Summarize [[[Problem Definition Documents/Requirements and Testing.xlsx | test results]]] and assess effectiveness of test plans to unambiguously demonstrate satisfaction of the engineering requirements

Test 11 - Extreme Heat and Cold

Room Temperature Data Collection

A preliminary test was performed to simulate our electrical housing in order to get a sense of how much heat our system will produce. This preliminary test gives information about whether or not we will need to provide cooling to the system. The end result of this test is to find the change in temperature, from ambient, of our system. We used Lightbulbs of differing wattage and a small steel toolbox to simulate our system. By using a thermometer, we are able to collect the room temperature and the temperature inside the box. Once the thermometer reach a steady state, we recorded the data. We covered a wide range of wattage, from 4W all the way to 90W. These data points will allow us to create a trend line, which we can then use to predict our actual enclosure temperature, based on the power output of our system.


 Collected Temperature Data.

Collected Temperature Data.

To calculate the power draw, we used the product of voltage and current, rather than trust the wattage on the lightbulb. These power numbers then became the x data points for the curve.

 Data and Trend Line used to predict the temperature of our enclosure when hooked up to our electronics.

Data and Trend Line used to predict the temperature of our enclosure when hooked up to our electronics.


After wiring all the electronics (Low Noise Amplifier, Raspberry Pi, Hack RF, and Uninterrupted Power Supply), we measure the power output with a wattage meter. We found this value to be 21.762W. Using this value, along with our trend line, we are able to linearly interpolate to find the the change in enclosure temperature due to our system. This turned out to be about 16 degrees Fahrenheit, which gives a final enclosure temperature of 86 degrees Fahrenheit for this test.

Test 10 GPS Accuracy

Our current iteration of this test uses a GPS attached to a Raspberry Pi indoors. We recorded GPS data for 13 hours with the GPS located in the EE Senior Design Lab.



The GPS data roughly follows a Gaussian for Latitude, Longitude, and Altitude. The highest error was in Altitude, which is expected for a GPS. All errors should decrease when we place the GPS outdoors.
 GPS histogram data for 300,000 points. Y axis represents a normalized frequency.

GPS histogram data for 300,000 points. Y axis represents a normalized frequency.

This video shows the results of the test.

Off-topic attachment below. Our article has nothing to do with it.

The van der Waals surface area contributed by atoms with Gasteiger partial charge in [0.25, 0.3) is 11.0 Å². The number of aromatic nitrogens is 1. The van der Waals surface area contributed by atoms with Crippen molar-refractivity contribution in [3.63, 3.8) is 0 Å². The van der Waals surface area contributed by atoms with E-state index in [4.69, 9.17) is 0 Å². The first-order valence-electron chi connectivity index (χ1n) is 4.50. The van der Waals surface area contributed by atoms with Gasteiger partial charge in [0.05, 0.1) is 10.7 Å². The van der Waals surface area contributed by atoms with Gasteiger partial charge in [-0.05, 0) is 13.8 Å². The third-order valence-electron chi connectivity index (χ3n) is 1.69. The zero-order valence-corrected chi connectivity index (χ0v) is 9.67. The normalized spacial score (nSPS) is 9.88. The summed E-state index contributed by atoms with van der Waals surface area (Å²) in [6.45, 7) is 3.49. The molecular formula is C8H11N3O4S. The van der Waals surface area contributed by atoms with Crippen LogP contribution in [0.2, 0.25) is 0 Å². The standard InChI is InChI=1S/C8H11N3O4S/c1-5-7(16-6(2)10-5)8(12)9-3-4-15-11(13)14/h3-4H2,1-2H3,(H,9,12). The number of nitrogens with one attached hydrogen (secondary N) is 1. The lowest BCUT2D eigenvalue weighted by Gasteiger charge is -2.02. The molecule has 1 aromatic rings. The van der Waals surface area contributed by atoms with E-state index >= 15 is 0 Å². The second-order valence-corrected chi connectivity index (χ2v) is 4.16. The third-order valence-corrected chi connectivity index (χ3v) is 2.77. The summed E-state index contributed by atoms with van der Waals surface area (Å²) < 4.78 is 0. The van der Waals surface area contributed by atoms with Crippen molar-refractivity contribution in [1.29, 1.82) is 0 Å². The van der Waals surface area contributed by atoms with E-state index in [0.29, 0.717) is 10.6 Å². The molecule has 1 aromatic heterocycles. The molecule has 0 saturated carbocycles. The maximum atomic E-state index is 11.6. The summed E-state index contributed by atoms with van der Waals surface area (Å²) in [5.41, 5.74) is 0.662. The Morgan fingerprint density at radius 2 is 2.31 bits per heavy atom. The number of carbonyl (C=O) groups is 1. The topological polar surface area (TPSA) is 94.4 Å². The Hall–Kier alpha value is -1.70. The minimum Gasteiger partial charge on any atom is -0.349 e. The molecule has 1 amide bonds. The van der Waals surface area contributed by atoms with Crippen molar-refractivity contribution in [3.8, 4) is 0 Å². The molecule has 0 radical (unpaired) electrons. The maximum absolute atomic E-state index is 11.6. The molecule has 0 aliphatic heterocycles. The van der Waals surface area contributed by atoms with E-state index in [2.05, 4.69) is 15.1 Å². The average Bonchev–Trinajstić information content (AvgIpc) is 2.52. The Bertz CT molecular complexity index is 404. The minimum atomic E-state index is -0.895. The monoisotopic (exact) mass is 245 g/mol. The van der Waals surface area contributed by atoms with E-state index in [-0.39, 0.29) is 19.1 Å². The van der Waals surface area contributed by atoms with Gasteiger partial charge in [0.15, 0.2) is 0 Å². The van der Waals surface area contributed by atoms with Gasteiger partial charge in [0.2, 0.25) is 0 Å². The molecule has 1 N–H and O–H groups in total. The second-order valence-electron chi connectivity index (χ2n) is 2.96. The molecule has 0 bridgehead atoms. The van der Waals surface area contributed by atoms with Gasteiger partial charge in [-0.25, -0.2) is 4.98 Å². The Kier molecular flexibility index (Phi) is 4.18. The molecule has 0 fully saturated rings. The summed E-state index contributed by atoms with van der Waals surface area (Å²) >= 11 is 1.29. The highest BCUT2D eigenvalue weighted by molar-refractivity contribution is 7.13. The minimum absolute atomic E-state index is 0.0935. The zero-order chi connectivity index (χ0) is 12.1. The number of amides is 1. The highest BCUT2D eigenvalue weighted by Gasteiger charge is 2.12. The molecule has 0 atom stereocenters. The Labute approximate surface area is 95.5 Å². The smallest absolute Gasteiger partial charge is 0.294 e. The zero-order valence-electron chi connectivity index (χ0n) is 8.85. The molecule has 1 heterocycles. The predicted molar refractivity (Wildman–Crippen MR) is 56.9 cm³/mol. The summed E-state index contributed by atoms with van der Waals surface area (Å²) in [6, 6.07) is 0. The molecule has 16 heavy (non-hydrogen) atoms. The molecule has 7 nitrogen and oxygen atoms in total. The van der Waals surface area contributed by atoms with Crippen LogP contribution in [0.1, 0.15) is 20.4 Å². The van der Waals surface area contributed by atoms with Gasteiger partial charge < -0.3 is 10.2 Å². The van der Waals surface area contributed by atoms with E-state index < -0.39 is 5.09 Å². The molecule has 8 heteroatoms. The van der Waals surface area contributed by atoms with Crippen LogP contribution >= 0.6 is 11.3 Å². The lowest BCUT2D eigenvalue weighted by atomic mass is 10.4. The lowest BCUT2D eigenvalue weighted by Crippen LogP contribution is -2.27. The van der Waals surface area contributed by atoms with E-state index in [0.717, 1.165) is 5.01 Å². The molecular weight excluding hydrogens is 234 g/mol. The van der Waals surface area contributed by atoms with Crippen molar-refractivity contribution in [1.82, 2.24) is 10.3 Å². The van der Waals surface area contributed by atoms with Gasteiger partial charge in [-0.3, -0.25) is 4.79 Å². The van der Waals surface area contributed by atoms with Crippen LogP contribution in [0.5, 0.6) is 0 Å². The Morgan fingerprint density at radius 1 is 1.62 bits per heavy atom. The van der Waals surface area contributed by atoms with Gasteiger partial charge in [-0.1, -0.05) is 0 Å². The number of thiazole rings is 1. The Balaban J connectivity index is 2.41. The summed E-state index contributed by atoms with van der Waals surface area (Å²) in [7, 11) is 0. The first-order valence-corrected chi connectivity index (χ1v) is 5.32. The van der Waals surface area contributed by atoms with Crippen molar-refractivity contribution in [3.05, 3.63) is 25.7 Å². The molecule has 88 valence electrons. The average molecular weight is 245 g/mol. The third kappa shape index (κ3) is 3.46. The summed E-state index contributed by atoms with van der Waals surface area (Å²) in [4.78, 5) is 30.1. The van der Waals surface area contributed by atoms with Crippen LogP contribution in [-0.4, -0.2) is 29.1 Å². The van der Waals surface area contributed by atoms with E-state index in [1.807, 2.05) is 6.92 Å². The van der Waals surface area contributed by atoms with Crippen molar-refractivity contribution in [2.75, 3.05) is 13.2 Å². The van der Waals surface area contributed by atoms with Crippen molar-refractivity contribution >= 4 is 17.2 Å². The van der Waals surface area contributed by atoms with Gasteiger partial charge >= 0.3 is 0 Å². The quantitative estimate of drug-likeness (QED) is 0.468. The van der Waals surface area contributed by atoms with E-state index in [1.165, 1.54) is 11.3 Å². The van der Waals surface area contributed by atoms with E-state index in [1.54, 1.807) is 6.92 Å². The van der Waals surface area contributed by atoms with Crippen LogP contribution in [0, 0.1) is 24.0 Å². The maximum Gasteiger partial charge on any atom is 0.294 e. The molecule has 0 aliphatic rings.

Test 40 and 41 - TDoA Software

These are integration tests to verify the TDoA program suite is working correctly. The test is not completed in its fullest.

What we have so far:

  1. Unit tests included in the TdoaSim/TestScripts folder in the Feasibility Studies branch of our git repository.
  2. Integration tests for basic functionality.
  3. Integration test proving TCP communication.

For TCP communication, we use a Java class as a proxy server that sends its data to Matlab. It sends 4 access times and the associated simulated TDoA data for those access times. The simulated data is entirely made up right now.

This video shows the results of the test.


  1. Open 2 terminals
  2. In 1st terminal
    1. In the MSD Feasibility Studies, TdoaSim branch...
    2. Run: git status.
    3. Run: git pull, if necessary
    4. cd into ./TdoaSim/TestScripts
    5. Run: javac Server.java
    6. Run: java Server
  3. In the 2nd terminal
    1. In the MSD Feasibility Studies, TdoaSim branch...
    2. cd into ./TdoaSim
    3. Type: module load matlab
    4. Run the following command:

matlab -nodisplay -nojvm -r 'TDoAwithTCPin(char("filename")); exit;'

Note: you may need to retype each ‘ and “ in the command window.

-nodisplay, -nojvm will prevent Matlab from trying to open a GUI. The exit returns control back to the command line at the end of execution. Char(“filename”) was the only way Anthony could figure out how to input a char array into Matlab via the command line...there might be a better way.

filename does not need any kind of file extension on it.

Additional Note: The socket closed exception thrown in the java program is of no concern. The Java server was originally written to receive TCP data as well. The Matlab program is not sending any data back to Java.


We successfully had Java send data to Matlab over a TCP connection. Matlab read that data correctly, ran TDoA, and outputted a text file of the proper output. The output can be seen here

Lessons Learned

Programming languages and operating systems read bytes differently. Java reads bytes in the opposite order that Matlab does. We were originally getting the double 5.4343 read as 1e-293 in Matlab. We fixed this problem by flipping the 8 bytes that represented this double before reading in Matlab.

We know the first integer to the TDoA program is an integer. We try reading in both the forward and reverse direction. We throw an error if we fail to read a 0,1,2 on either direction. Otherwise, we continue reading in that direction. This should allow the program to be run regardless of the program / operating system used.

Strings sometimes come with a '\n' at the end, which can be unexepected or undesired. The last time we read had a \n messing up the spacing in the text file. We manually remove this.

Next Steps

We must verify we can call the matlab program from the C++ "main program". We should change the data to represent realistic ground track data. We should consider playing with getting the executable to work so the user does not need to install matlab.

Risk and Problem Tracking

 Updated Risk Management

Updated Risk Management

 Updated Problem Tracking

Updated Problem Tracking

Functional Demo Materials

Plans for next phase

Three Week Plans